An actuarial report determining the lump sum value of marital benefits is a common approach. However, sometimes circumstances make it impractical to trade the value of the pension for some other marital asset. In those instances a QDRO often is the only practical alternative. That is, a Qualified Domestic Relations Order, a judgment directing the plan’s administrator to split the pension payments at retirement between the parties.
A QDRO typically is drafted by an attorney and contains the names and addresses of the parties, the benefit awarded to the alternate payee, and the number of payments or time to which the order applies. A QDRO is limited to the types of benefits provided by the plan and may not pay to the alternate payee benefits which were previously awarded under a prior QDRO to a different alternate payee. The essence of the QDRO requirements is contained in §414(p) of the Internal Revenue Code and regulations supporting it.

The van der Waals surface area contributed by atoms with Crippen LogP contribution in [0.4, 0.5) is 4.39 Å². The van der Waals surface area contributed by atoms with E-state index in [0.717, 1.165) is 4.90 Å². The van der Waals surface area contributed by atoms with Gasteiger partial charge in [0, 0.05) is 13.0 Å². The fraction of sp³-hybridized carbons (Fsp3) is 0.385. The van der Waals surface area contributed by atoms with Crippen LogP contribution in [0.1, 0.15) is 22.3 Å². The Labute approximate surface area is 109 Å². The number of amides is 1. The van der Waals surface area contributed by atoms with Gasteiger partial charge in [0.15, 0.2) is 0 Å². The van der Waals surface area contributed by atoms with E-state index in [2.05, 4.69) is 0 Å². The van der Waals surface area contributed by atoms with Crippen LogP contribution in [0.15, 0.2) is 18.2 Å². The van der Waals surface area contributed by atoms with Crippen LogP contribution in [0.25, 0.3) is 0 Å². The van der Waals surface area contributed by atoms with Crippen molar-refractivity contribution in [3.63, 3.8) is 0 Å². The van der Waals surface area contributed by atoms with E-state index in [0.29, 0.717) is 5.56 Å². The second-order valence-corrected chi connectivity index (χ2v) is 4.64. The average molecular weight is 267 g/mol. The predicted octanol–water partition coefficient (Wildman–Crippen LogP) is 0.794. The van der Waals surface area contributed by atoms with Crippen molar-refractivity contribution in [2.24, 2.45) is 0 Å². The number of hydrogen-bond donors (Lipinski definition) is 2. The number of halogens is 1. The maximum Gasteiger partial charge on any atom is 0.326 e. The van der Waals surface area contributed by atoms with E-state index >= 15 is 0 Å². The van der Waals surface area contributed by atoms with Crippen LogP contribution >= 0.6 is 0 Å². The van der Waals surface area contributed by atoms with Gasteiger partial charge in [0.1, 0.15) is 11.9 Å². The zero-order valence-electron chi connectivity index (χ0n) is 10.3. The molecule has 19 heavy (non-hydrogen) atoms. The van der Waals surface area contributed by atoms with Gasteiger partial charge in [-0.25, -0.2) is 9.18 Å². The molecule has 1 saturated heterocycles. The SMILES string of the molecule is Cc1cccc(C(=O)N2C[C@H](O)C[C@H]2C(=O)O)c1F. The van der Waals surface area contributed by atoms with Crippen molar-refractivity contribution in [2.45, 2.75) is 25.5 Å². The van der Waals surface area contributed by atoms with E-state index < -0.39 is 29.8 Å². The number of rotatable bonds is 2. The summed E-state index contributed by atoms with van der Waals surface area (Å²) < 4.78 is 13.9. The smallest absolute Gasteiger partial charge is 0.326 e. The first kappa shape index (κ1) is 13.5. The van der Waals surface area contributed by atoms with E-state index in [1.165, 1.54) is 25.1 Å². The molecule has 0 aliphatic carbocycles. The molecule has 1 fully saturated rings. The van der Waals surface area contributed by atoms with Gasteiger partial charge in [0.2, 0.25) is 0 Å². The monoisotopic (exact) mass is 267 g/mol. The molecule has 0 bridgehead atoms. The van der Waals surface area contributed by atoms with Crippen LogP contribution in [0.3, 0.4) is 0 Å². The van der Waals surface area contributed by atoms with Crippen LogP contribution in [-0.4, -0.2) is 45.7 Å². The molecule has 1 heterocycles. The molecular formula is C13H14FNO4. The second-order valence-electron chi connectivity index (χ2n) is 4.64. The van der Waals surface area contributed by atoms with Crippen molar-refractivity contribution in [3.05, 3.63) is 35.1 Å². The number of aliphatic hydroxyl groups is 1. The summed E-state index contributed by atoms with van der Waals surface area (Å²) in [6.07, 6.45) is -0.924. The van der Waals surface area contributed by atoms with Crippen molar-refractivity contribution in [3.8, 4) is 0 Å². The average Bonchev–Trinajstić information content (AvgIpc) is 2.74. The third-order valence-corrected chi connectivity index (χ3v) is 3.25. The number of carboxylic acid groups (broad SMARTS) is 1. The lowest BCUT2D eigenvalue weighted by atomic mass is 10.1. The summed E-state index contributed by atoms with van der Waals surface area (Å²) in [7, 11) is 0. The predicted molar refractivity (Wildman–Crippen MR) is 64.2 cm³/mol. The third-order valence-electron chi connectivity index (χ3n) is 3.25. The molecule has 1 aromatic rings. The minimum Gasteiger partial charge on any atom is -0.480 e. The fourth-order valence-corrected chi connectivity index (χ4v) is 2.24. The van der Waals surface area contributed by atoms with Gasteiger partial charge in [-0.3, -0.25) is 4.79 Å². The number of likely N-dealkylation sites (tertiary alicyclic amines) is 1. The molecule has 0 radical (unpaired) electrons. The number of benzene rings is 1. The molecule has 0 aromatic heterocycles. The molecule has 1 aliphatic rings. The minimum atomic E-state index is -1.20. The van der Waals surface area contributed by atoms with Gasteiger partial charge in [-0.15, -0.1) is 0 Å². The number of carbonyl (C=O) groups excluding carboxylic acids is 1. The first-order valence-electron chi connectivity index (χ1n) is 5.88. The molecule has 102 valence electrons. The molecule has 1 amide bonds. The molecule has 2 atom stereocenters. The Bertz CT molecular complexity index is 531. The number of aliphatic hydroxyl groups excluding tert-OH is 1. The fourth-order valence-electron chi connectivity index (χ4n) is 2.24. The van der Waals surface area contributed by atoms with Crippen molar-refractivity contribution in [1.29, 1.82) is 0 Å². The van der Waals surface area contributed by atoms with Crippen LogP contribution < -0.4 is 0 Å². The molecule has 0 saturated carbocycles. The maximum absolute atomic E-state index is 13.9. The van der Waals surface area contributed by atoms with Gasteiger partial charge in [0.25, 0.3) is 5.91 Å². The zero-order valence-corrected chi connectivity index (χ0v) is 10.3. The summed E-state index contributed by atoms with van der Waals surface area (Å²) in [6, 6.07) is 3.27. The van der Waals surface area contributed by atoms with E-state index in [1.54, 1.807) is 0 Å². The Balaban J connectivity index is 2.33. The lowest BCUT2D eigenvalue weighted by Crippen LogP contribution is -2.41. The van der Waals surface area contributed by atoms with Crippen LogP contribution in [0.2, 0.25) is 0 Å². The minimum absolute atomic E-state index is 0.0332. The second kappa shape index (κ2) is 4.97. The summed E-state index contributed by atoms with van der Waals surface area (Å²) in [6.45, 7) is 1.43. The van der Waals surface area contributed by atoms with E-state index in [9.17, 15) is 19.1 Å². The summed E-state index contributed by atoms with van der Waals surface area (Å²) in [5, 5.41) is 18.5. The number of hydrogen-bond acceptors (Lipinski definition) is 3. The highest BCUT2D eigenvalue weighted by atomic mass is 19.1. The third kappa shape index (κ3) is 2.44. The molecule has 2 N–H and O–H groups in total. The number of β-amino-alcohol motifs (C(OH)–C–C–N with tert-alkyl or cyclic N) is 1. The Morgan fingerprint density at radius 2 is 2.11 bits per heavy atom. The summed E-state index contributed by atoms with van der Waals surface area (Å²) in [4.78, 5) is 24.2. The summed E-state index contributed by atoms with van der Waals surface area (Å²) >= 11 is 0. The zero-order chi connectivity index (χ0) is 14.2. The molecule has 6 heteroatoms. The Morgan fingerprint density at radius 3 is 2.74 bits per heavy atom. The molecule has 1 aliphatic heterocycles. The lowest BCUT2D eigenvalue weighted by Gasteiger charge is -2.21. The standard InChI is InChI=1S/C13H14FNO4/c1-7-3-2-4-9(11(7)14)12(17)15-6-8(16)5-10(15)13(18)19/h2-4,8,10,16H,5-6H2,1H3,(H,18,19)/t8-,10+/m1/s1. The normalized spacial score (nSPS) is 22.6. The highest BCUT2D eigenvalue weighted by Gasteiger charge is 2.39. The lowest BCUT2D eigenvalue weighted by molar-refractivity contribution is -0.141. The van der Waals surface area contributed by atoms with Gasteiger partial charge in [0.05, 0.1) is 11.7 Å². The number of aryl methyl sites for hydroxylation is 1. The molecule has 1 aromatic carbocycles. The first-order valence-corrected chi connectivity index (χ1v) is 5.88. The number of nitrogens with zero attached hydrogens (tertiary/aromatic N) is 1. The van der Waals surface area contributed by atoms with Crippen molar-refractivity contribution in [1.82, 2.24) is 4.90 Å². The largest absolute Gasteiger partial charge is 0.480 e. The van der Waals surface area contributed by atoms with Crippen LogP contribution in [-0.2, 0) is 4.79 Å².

We can draft a QDRO for review by an experienced attorney. In other instances we can review a QDRO already drafted. Either way, the objective is wording which accomplishes three things simultaneously:
- Compatible with the actuarial value of the marital assets
- Consistent with the formal requirements of federal (and sometimes state) law
- Based on the terms of the plan’s legal document.
You can find out more about QDROs from the Department of Labor’s FAQ here.